“He’s breezing beautifully, but I’m not changing the price because he hasn’t run,” he said. “I’m a man of my word. If the horse goes to Calder and wins his first time out, I’m going to sit down with Dale and say, ‘This horse isn’t worth $31,000 anymore. Maybe he’s worth $100,000,’ and we’ll make the changes.

“If someone wants to come in on Little Rocco, not at $31,000 but at $100,000, we’d just change the structure of the partnership, but the person who bought their share of Little Rocco at $31,000 still owns their percentage. Nothing’s going to change for them.”

Vaccarezza said some members of the partnership have taken the opportunity to diversify their investments. According to Little Dreams’s website, two of the horses already have sold out.

“We’ve been selling a lot, but nothing big,” said Vaccarezza, who also acts as the syndicate’s bloodstock consultant. “I think the biggest percent that I’ve sold is 5 percent in one horse. All the other people buy 1 or 2 percent, and out of 11 horses, they’d pick two or three, they invest $1,000 or $2,000, and they have fun.”

The Little Dreams horses will be trained by Romans, the Eclipse Award winner for outstanding trainer in 2012, who also conditions Little Mike. Last year, Romans trained such outstanding horses as Dullahan, Shackleford, and Tapitsfly.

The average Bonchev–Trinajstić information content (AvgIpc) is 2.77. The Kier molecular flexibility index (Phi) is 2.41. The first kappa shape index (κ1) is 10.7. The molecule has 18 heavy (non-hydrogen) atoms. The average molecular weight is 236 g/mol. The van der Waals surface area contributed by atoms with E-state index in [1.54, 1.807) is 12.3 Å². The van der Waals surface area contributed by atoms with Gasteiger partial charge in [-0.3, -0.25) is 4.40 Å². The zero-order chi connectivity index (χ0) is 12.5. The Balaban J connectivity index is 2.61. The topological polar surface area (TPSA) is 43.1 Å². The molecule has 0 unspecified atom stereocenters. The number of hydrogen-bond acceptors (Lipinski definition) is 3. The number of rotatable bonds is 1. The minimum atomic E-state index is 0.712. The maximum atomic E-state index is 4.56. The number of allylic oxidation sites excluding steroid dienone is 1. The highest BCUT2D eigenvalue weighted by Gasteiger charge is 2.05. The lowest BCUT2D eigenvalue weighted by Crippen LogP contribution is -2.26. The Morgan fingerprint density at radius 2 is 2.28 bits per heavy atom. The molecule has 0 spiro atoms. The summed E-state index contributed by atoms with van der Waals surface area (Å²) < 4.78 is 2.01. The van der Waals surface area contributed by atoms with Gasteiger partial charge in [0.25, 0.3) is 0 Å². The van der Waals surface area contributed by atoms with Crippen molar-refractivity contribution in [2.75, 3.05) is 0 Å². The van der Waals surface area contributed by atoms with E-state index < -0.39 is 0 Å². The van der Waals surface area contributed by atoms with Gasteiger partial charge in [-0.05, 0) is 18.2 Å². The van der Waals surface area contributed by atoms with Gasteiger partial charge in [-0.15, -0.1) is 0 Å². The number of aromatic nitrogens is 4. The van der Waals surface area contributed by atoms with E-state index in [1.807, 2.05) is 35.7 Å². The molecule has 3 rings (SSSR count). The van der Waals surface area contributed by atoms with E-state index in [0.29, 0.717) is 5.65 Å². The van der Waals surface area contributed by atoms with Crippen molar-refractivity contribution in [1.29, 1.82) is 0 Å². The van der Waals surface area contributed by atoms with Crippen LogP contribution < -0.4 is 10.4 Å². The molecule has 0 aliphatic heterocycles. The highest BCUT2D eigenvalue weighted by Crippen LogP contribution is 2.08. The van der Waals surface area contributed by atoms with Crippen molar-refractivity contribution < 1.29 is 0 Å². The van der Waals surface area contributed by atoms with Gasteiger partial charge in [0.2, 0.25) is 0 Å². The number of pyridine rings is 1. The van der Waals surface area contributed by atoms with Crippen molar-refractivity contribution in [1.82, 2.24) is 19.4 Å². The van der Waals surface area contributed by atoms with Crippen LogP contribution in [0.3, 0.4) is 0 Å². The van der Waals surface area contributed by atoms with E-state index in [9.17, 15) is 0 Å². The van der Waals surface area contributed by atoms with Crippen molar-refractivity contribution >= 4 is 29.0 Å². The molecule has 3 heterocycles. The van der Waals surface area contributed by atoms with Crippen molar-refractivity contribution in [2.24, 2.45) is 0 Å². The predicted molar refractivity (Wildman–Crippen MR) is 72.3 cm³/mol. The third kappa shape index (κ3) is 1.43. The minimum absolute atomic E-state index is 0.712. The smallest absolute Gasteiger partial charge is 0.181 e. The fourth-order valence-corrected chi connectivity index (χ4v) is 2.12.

“He has a passion for the sport,” Vaccarezza said. “He’s been on the backstretch since he was 6 or 7 years old. He cares about the animals, and he cares about the sport. I wish there were more people like that.”

In selecting horses for the partnership, Romans said the only criteria were that the prospects showed potential and went for a reasonable price. The roster is a healthy mix of national-level bloodlines and hard-knocking regional pedigrees that could compete for statebred incentives in Florida and New York, both racino states.

“I think we just went out and got some nice individuals we thought could win races and get some people in the winner’s circle having fun,” Romans said. “That’s the key right now. We didn’t go buy the real expensive horses. We didn’t want anybody to get hurt real bad early, and the horses we bought were in a price range where nobody’s going to get killed [financially], but you still have a chance of getting a good horse.”

Romans said several juveniles from the Little Dreams roster are on the verge of making their first starts. However, he said it’s too soon to start appointing standouts in the group.

“I haven’t seen any that I want to throw out yet, so that’s the key,” he said. “It’s still early for most of them. By now, I always tell my owners, ‘I can’t tell you if one can run, but I can usually tell you if one can’t run’ – and I don’t have any of those in this group.”

If all goes according to plan, Little Dreams Racing will be bringing blue-collar owners to winner’s circles across the country later this summer and beyond.

“When you go to the winner’s circle, you can own 1 percent of the horse or 99 percent of the horse, but you want to say, ‘That’s my horse. My horse just won the race,’ ” Vaccarezza said. “That’s the biggest thing that we’re trying to revive, a little bit of this game that’s dying on us. People feel good about that. They feel like they’re participating and they’re part of the group.”